Equity in sharing the burden of the effects of climate change. If a maximum increase of 2 degrees Celsius is the global goal it is likely that the most vulnerable parts of the world will nonetheless experience devastating climate change, for example, in low-lying underdeveloped island states, and the arctic.  They may have to confront the worst effects of warming oceans – melting ice, rising water levels, more severe storms, erosion of land mass, destruction of coral reefs, and other impacts on species. As well, there are agricultural areas that are vulnerable to crop-destroying drought or floods that could create serious problems of food and water insecurity. The UNFCC seems incapable of agreeing to adopt a 1.5 degree goal, which might save these first climate change victims.  Therefore a profound inequity exists: harm will be felt most severely by those least responsible for causing it. What will be done by way of mitigation and adaptation to help these first victims, and who will pay for the loss and damage they suffer?  

Working Group II contribution to the IPCC’s  5th Assessment Report.

Equitable compensation for climate change loss. The Warsaw International Mechanism for Loss and Damage associated with Climate Change Impacts is meant to enhance understanding of comprehensive risk management and the effects of climate change, foster dialogue, provide action and support including finance, technology and capacity building.  With the growing number of victims of catastrophic climactic events, the Warsaw mechanism is viewed as too weak and advocates are exploring more aggressive and effective approaches to address loss and compensation.  Should there be a specific state to state climate change loss dispute mechanism? Should communities or individual of one state be able to bring climate change loss claims against their government, major emitters and other states that have significantly contributed to their loss? Where could such claims be made and how could damage awards be enforced? Should there be a global catastrophic climate change risk insurance fund? If so, who should contribute to it, and in what shares?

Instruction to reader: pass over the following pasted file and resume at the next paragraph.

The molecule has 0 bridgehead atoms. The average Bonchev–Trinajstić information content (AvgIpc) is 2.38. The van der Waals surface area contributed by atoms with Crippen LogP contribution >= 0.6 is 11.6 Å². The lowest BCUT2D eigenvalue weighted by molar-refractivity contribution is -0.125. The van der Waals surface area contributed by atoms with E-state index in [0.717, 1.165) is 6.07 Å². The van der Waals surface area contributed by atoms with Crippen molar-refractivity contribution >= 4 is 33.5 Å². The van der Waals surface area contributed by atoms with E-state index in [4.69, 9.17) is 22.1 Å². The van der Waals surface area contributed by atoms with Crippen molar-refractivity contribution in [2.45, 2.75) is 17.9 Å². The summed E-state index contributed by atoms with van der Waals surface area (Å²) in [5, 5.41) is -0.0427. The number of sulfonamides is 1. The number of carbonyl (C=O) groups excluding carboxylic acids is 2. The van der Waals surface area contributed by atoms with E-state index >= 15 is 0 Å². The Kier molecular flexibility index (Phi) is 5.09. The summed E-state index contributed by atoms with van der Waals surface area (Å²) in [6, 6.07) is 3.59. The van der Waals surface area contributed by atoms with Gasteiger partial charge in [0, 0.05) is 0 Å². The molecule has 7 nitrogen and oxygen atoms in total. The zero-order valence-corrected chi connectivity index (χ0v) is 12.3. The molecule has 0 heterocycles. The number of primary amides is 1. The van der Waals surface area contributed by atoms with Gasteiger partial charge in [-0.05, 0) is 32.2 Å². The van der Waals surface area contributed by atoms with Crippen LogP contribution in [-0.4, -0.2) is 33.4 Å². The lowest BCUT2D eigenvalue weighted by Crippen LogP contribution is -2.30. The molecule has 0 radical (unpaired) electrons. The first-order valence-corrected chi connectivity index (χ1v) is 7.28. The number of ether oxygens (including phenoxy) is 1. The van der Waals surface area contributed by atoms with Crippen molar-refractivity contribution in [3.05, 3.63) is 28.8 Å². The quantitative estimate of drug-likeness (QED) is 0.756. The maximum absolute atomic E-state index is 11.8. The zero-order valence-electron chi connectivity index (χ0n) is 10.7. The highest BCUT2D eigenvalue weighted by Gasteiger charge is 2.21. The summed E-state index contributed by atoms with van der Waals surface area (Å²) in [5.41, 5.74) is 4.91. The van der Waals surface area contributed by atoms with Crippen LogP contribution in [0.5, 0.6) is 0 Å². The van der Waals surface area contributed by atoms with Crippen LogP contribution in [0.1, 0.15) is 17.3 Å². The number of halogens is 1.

Equitable sharing of responsibility.  Within a state is everyone equally responsible for the total national emissions, or should they be attributed to the major emitters and should individuals be held responsible for what they can control by way of carbon footprint? Should there be equitable sharing of the burden of mitigation and adaptation measures? Can major emitters be held legally accountable for their contribution to climate change? Living in a carbon economy how does one equitably change the rules of the game without destroying economic value? How does a nation equitably share the burden of climate change mitigation across all its regions with their differing interests and strengths?

Equity between generations.  Whatever the equities may be among today’s global population, states and corporations, all the living have more ability to improve the situation than unborn future generations. What burdens of mitigation and adaptation should current generations undertake in order to preserve equity for future generations?

The opinions expressed in this article/multimedia are those of the author(s) and do not necessarily reflect the views of CIGI or its Board of Directors.
  • Oonagh E. Fitzgerald was director of international law at CIGI from April 2014 to February 2020. In this role, she established and oversaw CIGI’s international law research agenda, which included policy-relevant research on issues of international economic law, environmental law, IP law and innovation, and Indigenous law.